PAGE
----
Most recent performance
There are currently no scheduled performances of Götterdämmerung. It was last on stage 1 October—2 November 2012 as part of the Autumn 2012/13 season.
Alberich’s son Hagen wants the ring. Siegfried has given it to Brünnhilde as a token of his love. Hagen gives Siegfried a potion that makes him forget Brünnhilde, and convinces Siegfried to win Brünnhilde on behalf of Hagen’s half-brother Gunther. Siegfried gives Brünnhilde to Gunther and takes the ring for himself.
Read more… (Contains spoilers)
Götterdämmerung is the fourth and final work of Richard Wagner’s opera cycle Der Ring des Nibelungen. Though sequentially it comes last, it was in fact Wagner’s starting point: Siegfried’s death was his first inspiration, the three previous operas leading to that climactic event. It took Wagner 26 years to complete Götterdämmerung and it had its premiere in 1876, at the first performance of the complete cycle at the inaugural Bayreuth Festival. It closes the Ring with music of great power and complexity.
Götterdämmerung moves from the mythical landscape of the previous operas to a world more akin to our own, as Siegfried journeys down the Rhine to the deceitful world of the Gibichungs. In Keith Warner’s 2006 production for The Royal Opera, the impending fall of the gods is reflected in the blackened, apocalyptic landscape of Act III. By the opera’s end, world order has been restored – but at a devastating cost.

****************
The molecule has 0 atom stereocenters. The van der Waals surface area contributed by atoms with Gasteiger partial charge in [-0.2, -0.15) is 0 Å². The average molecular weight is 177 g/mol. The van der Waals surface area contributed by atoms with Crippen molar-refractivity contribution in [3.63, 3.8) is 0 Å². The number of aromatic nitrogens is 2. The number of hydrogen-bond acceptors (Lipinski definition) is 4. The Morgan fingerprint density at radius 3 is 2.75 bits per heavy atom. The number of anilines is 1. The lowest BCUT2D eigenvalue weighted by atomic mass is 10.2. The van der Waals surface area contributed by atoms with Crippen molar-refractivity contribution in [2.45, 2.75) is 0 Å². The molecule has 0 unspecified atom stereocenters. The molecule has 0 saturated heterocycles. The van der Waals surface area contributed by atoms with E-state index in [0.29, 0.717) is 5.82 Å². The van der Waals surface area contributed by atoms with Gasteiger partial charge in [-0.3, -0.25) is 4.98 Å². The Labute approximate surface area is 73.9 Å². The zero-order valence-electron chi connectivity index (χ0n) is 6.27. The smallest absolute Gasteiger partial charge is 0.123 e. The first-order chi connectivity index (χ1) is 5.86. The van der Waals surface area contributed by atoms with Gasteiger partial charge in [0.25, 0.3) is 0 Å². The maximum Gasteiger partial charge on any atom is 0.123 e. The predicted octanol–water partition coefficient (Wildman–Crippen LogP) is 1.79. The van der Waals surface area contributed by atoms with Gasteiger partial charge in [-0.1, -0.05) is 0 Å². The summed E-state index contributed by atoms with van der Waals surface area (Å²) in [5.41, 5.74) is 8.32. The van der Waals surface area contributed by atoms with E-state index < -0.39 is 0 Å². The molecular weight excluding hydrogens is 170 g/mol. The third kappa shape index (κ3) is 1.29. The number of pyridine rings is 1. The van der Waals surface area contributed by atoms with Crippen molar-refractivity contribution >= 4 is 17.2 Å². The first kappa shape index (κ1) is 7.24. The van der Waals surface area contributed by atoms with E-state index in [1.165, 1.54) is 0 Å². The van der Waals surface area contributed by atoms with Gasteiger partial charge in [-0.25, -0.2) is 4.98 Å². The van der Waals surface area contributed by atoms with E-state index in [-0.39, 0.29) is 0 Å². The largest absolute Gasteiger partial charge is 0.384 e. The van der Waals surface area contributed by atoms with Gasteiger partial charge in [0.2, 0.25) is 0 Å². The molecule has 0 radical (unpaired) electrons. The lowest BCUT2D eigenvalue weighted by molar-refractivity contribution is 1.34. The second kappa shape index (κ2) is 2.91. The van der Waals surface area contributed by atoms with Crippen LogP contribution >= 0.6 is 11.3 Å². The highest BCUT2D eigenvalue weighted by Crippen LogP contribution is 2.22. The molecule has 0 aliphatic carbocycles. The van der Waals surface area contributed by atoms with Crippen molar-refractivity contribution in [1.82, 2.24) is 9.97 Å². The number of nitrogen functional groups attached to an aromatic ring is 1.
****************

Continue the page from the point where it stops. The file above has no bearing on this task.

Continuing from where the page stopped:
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Götterdämmerung (About this sound pronunciation ; Twilight of the Gods), WWV 86D, is the last in Richard Wagner's cycle of four music dramas titled Der Ring des Nibelungen (The Ring of the Nibelung, or The Ring for short). It received its premiere at the Bayreuth Festspielhaus on 17 August 1876, as part of the first complete performance of the Ring. The title is a translation into German of the Old Norse phrase Ragnarök, which in Norse mythology refers to a prophesied war among various beings and gods that ultimately results in the burning, immersion in water, and renewal of the world. However, as with the rest of the Ring, Wagner's account diverges significantly from his Old Norse sources.